IMG Midstream plans to build small-scale electric-generation facilities that will use Marcellus Shale gas and create local jobs.
As part of the Wyoming County Chamber of Commerce‘s monthly education luncheon series, the Shadowbrook Inn & Resort hosted IMG Midstream on Wednesday to discuss the company’s power generation plans across northeastern Pennsylvania. Over 50 representatives of local businesses came to hear the presentation.
IMG Midstream is developing several relatively smaller-scale power generation facilities that will utilize Marcellus Shale gas. The advantages, according to IMG Midstream Senior Development Manager Matt Tripoli, include strategically placing the facilities near existing infrastructure as well as supporting local energy and local jobs.
“We’re unique in that we’re building these small power plants so we can use the local infrastructure, which are small pipelines and power lines,” he said. “We’re quite different from projects like the Panda Liberty plant, and at 800 megawatts (Mw) our facilities will be about 1/40 the size. Where they have one big investment, our investments are spread over multiple sites. They will have one of the most state-of-the-art power plants in the world in terms of efficiency, where we’ll be focusing more on flexibility in reacting to certain events while still maintaining a high level of efficiency.”
One of the things that Tripoli reiterated is this; IMG Midstream prides itself on is the use of existing infrastructure to reduce the need to build and expand lines, and working with DEP to employ best available technologies to reach a high level of air emissions efficiency.
“We also take noise, light and traffic issues very seriously,” Tripoli said. “We work with the counties and townships where we operate our facilities to make sure we are making commitments that will make them as happy as we possibly can while we develop these facilities.”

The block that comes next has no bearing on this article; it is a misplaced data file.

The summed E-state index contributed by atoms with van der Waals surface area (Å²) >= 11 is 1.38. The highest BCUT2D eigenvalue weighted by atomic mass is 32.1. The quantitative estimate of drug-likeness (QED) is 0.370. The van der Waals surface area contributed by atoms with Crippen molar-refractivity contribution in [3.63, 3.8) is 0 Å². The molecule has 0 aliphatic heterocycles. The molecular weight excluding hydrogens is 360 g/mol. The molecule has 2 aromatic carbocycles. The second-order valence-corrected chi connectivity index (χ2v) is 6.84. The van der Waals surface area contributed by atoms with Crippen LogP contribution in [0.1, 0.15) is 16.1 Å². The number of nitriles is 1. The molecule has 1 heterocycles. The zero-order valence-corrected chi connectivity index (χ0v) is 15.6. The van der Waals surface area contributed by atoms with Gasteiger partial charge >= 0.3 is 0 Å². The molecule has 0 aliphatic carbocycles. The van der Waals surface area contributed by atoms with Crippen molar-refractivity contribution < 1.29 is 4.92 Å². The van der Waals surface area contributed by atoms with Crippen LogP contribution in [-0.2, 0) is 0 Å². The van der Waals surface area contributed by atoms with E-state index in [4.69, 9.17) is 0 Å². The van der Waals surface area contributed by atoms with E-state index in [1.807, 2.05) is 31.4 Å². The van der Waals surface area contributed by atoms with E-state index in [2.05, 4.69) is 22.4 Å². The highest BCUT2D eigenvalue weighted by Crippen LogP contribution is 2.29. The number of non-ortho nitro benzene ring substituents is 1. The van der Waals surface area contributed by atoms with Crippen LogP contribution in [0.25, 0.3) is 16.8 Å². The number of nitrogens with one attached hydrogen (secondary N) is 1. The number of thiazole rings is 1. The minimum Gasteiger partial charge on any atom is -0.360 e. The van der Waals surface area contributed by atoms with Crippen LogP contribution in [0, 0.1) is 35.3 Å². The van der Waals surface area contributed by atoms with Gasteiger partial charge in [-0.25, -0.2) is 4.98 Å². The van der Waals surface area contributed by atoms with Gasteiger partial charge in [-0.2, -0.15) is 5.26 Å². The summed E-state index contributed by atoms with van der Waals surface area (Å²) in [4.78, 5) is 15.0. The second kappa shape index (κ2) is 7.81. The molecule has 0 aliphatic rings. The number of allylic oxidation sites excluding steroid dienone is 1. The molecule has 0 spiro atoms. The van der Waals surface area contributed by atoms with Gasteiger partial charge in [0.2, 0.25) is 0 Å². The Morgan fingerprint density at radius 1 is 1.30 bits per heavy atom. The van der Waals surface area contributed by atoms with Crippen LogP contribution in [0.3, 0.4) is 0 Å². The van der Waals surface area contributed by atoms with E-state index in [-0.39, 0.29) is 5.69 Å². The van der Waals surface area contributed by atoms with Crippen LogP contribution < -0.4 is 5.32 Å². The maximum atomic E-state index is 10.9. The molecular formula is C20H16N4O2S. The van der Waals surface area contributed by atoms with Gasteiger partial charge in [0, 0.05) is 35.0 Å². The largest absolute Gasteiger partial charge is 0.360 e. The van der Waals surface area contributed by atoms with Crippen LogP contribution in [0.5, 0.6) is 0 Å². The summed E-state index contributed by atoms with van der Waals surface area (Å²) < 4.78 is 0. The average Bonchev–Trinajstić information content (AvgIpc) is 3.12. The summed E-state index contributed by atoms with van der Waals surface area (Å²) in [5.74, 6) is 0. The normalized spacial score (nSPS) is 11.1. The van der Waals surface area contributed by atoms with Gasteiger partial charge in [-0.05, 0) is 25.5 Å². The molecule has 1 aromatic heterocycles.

Another advantage of the IMG Midstream plants is the significantly smaller development footprint, Tripoli added, citing the company’s Meshoppen project that will only take up approximately two acres.
“For this location there will be five GE engines and each one is about 5,000 horsepower,” he said. Each IMG site will be able to generate 19.9 Mw of electricity, or enough for 13,000 homes.
“The facility won’t look much different than a compressor station,” Tripoli added. “At the end of the day, it’s similar technology. We’re not pushing high volumes of natural gas at high pressure into our facilities, but we have similar applications of technology.”
On average, the expected life cycle of the small power plants is around 20 years.
“It depends on how many hours it operates each year, but there will be some major maintenance that needs to take place around the 10 year mark, but we’re projecting after about 20 years technology will have improved quite a bit and some of this might be obsolete by then,” he said.
On the question of safety, Tripoli noted there are several ways IMG Midstream can respond to different types of situations.
“There’s certainly different kinds of equipment failures or things we could get tripped offline for,” he said. “But we have folks stationed in that area that will be visiting the facility on a daily basis during rounds for typical maintenance and checks, and we can respond very quickly if necessary. The facility is monitored remotely 24/7 and we have lots of ways to shut it down remotely.”
During the summer, IMG Midstream opened an operations center near Tunkhannock, which includes seven employees that will oversee all monitoring and control of the company’s local power plants. Senior Managing Director Ron Kiecana emphasized then IMG’s commitment to bolstering local employment, which was a point Tripoli had touched on as well.
“We are committed to hiring locally and making the investment in extensive training for these new employees. This represents our long-term commitment to the communities around our sites and we are excited about furthering our presence in the community.” – Ron Kiecana per IMG Midstream’s website.